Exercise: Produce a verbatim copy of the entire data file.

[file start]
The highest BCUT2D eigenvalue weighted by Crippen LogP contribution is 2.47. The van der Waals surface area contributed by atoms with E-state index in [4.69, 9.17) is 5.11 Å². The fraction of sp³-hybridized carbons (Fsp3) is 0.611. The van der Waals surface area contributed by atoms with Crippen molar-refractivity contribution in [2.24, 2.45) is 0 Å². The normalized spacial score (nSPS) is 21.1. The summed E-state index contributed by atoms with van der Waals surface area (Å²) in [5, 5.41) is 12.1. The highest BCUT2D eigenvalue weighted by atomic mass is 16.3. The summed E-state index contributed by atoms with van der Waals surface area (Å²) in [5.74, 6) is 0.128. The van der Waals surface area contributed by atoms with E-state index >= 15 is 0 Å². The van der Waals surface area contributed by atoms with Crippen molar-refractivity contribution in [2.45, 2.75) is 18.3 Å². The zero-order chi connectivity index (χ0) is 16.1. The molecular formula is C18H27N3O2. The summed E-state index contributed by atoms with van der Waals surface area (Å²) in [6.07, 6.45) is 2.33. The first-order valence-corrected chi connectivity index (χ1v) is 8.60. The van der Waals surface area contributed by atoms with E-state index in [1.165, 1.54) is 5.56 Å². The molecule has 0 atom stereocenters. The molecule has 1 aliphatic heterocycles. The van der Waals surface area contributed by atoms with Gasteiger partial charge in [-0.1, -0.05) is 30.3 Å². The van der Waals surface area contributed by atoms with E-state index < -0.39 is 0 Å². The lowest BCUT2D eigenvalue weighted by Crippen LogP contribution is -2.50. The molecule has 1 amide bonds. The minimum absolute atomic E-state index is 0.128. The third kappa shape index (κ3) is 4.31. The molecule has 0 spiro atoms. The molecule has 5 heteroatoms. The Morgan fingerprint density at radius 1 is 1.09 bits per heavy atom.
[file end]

The highest BCUT2D eigenvalue weighted by Crippen LogP contribution is 2.47. The van der Waals surface area contributed by atoms with E-state index in [4.69, 9.17) is 5.11 Å². The fraction of sp³-hybridized carbons (Fsp3) is 0.611. The van der Waals surface area contributed by atoms with Crippen molar-refractivity contribution in [2.24, 2.45) is 0 Å². The normalized spacial score (nSPS) is 21.1. The summed E-state index contributed by atoms with van der Waals surface area (Å²) in [5, 5.41) is 12.1. The highest BCUT2D eigenvalue weighted by atomic mass is 16.3. The summed E-state index contributed by atoms with van der Waals surface area (Å²) in [5.74, 6) is 0.128. The van der Waals surface area contributed by atoms with E-state index >= 15 is 0 Å². The van der Waals surface area contributed by atoms with Crippen molar-refractivity contribution in [2.45, 2.75) is 18.3 Å². The zero-order chi connectivity index (χ0) is 16.1. The molecular formula is C18H27N3O2. The summed E-state index contributed by atoms with van der Waals surface area (Å²) in [6.07, 6.45) is 2.33. The first-order valence-corrected chi connectivity index (χ1v) is 8.60. The van der Waals surface area contributed by atoms with E-state index in [1.165, 1.54) is 5.56 Å². The molecule has 0 atom stereocenters. The molecule has 1 aliphatic heterocycles. The van der Waals surface area contributed by atoms with Gasteiger partial charge in [-0.1, -0.05) is 30.3 Å². The van der Waals surface area contributed by atoms with E-state index < -0.39 is 0 Å². The lowest BCUT2D eigenvalue weighted by Crippen LogP contribution is -2.50. The molecule has 1 amide bonds. The minimum absolute atomic E-state index is 0.128. The third kappa shape index (κ3) is 4.31. The molecule has 0 spiro atoms. The molecule has 5 heteroatoms. The Morgan fingerprint density at radius 1 is 1.09 bits per heavy atom.